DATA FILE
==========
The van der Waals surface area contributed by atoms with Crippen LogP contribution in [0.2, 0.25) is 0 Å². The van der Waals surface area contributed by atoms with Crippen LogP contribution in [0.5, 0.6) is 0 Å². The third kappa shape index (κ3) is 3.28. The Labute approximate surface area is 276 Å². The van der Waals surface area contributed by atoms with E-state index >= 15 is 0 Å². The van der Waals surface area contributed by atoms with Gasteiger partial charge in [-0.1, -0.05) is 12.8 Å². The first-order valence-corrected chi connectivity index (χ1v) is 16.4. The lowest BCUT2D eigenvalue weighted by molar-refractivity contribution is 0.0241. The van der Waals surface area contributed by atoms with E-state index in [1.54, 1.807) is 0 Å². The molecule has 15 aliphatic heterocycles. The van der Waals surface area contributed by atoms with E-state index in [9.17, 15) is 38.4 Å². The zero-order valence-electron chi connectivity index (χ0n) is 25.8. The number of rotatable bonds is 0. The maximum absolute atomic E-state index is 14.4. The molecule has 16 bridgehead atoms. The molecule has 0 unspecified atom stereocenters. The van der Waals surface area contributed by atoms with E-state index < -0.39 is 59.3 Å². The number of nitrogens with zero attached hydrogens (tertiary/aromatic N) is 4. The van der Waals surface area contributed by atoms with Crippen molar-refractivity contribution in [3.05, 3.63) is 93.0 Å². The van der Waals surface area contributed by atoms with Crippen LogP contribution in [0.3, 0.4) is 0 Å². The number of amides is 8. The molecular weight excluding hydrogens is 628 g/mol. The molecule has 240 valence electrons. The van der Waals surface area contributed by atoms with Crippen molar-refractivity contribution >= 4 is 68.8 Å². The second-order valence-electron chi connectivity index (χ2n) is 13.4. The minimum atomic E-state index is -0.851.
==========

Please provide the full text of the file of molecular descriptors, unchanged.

The van der Waals surface area contributed by atoms with Crippen LogP contribution in [0.2, 0.25) is 0 Å². The van der Waals surface area contributed by atoms with Crippen LogP contribution in [0.5, 0.6) is 0 Å². The third kappa shape index (κ3) is 3.28. The Labute approximate surface area is 276 Å². The van der Waals surface area contributed by atoms with E-state index >= 15 is 0 Å². The van der Waals surface area contributed by atoms with Gasteiger partial charge in [-0.1, -0.05) is 12.8 Å². The first-order valence-corrected chi connectivity index (χ1v) is 16.4. The lowest BCUT2D eigenvalue weighted by molar-refractivity contribution is 0.0241. The van der Waals surface area contributed by atoms with E-state index in [1.54, 1.807) is 0 Å². The molecule has 15 aliphatic heterocycles. The van der Waals surface area contributed by atoms with E-state index in [9.17, 15) is 38.4 Å². The zero-order valence-electron chi connectivity index (χ0n) is 25.8. The number of rotatable bonds is 0. The maximum absolute atomic E-state index is 14.4. The molecule has 16 bridgehead atoms. The molecule has 0 unspecified atom stereocenters. The van der Waals surface area contributed by atoms with E-state index < -0.39 is 59.3 Å². The number of nitrogens with zero attached hydrogens (tertiary/aromatic N) is 4. The van der Waals surface area contributed by atoms with Crippen molar-refractivity contribution in [3.05, 3.63) is 93.0 Å². The van der Waals surface area contributed by atoms with Crippen LogP contribution in [0.3, 0.4) is 0 Å². The number of amides is 8. The molecular weight excluding hydrogens is 628 g/mol. The molecule has 240 valence electrons. The van der Waals surface area contributed by atoms with Crippen molar-refractivity contribution >= 4 is 68.8 Å². The second-order valence-electron chi connectivity index (χ2n) is 13.4. The minimum atomic E-state index is -0.851.